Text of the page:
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    Daily Digest 2/14 – Avoid The Financial Circus, Why Saudi Aramco May Come To An Oil Field Near You

    by DailyDigest

    Thursday, February 14, 2019, 4:51 AM


Is it love? Nope. Romance scams proliferate online, now the largest consumer fraud reported, FTC says (Thomas R.)

The number of romance scams jumped from 8,500 in 2015 to more than 21,000 in 2018. And the amount lost by victims has quadrupled over that period — reaching $143 million last year, the FTC reported. The median reported loss was $2,600, about seven times more than other fraud tracked by the FTC.

Here’s what it takes to pick, pack, and ship 150 million Valentine’s Day roses from Colombia to your local florist (Thomas R.)

The tremendous growth of the Colombian floral industry is thanks to a slew of US policy changes, an excellent local ecosystem, a location that’s actually more convenient to export from than former floral hub California, cheaper labor, and a transportation network that includes everything from airplanes to massive refrigerated warehouses to modest carts.

Employers need to hire more people than ever (Thomas R.)

Job openings have outpaced hiring since December of 2017, which shows that employers are having a difficult time finding enough workers to fill all the positions they have available. There have been more open jobs than unemployed people since March 2018.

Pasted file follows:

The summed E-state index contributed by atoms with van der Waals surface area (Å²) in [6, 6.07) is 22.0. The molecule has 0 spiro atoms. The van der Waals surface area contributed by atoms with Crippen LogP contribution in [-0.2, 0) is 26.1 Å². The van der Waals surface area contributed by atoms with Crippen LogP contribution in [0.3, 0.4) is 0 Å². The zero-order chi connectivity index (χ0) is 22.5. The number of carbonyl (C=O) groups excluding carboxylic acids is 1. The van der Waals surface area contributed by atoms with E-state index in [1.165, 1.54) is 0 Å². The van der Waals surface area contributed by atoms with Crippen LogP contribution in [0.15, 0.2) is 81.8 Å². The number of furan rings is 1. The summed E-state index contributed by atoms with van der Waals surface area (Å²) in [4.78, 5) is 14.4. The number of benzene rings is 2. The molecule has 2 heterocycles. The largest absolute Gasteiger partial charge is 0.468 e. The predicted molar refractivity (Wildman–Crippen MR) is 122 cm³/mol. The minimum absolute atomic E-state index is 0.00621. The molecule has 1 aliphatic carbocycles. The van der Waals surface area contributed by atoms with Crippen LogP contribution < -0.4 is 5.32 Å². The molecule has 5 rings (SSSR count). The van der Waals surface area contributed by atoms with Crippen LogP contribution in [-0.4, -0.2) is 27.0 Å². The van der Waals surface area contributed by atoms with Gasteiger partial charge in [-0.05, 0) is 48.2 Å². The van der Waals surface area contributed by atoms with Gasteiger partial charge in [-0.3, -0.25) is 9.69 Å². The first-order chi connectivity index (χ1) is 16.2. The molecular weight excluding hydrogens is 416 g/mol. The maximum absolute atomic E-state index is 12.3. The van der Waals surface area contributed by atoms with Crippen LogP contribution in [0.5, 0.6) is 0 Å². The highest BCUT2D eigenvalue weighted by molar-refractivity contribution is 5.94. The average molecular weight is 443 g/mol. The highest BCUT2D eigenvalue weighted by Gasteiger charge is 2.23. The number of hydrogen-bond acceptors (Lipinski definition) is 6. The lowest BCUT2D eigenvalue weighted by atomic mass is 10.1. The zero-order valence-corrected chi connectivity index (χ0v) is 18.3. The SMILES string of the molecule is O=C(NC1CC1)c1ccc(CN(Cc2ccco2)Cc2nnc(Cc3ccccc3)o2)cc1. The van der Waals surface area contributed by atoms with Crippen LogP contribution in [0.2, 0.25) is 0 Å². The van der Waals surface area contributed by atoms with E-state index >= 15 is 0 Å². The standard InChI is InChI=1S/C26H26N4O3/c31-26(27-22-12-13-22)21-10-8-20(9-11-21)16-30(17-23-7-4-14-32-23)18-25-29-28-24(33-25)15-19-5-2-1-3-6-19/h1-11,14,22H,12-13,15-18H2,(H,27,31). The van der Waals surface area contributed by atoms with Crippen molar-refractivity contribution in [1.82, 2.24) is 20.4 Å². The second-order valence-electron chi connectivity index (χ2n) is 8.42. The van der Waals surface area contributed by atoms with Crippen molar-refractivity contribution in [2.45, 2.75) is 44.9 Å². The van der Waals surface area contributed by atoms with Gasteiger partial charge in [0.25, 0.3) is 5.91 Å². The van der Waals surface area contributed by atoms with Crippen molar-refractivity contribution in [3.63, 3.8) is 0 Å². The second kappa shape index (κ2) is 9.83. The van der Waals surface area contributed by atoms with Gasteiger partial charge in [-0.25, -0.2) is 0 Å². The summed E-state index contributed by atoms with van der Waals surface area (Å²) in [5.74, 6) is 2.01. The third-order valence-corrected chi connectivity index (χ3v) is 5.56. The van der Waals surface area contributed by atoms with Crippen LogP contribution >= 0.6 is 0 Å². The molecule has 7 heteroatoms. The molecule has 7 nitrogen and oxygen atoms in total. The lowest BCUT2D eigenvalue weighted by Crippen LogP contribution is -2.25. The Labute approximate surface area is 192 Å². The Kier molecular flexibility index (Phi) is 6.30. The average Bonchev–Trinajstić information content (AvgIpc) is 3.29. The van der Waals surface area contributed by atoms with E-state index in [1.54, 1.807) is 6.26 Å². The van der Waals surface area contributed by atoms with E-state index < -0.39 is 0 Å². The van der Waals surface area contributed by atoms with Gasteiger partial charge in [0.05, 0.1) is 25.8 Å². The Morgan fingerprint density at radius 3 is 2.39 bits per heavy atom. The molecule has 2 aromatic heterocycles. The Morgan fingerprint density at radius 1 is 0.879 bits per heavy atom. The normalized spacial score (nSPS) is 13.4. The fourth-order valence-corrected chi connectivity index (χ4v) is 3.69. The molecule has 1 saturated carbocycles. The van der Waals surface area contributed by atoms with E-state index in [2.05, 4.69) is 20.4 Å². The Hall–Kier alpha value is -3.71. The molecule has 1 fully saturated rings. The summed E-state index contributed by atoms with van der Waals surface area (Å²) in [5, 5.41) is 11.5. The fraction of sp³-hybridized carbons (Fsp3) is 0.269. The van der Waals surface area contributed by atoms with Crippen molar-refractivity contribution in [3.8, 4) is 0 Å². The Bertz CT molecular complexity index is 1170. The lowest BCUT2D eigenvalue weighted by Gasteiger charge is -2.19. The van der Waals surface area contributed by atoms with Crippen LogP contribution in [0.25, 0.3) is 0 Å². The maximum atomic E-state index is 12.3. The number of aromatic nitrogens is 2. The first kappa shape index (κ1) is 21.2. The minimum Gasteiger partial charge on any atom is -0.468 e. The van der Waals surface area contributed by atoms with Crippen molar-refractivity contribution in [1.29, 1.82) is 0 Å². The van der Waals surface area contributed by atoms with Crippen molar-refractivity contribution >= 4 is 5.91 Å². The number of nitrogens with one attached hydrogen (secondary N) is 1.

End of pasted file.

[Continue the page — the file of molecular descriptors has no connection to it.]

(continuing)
12 Months. Nearly 1,200 Kids Killed By Guns. (blackeagle)

Over the summer, more than 200 teen reporters from across the country began working together to document the children, ages zero to 18, killed in shootings during one year in America. The stories they collected go back to last February 14, the day of the shooting at Marjory Stoneman Douglas High School, when at least three other kids were fatally shot in incidents that largely escaped notice. As the weeks went on, the stories came to include children lost to school shootings, as well as to armed domestic violence, unintentional discharges, and stray bullets.

A record 7 million Americans have stopped paying their car loans, and even economists are surprised (Mark U.)

People often prioritize car loans because many need to drive to get to work and earn a paycheck, The Washington Post’s Heather Long reported. The fact that a record number of Americans aren’t making those payments is “usually a sign of significant duress among low-income and working-class Americans,” Long wrote.

Asymmetrical Warfare and 4GW: How Militia Groups are America’s Domestic Viet Cong (Alex)

The most direct way of discussing 4GW is to say that it describes any war between a state actor and a non-state actor. This is also known as asymmetrical warfare, but it’s not the only difference between 4GW and other, earlier forms of conflict. Asymmetrical warfare does, to be sure, blur the lines between combatants and civilians. This is in part what made the Bush-era “war on terror” so difficult and complicated: The war was against a set of ideas rather than a nation or even an extra-national army.

Germany narrowly escapes recession after flat growth in the fourth quarter (Thomas R.)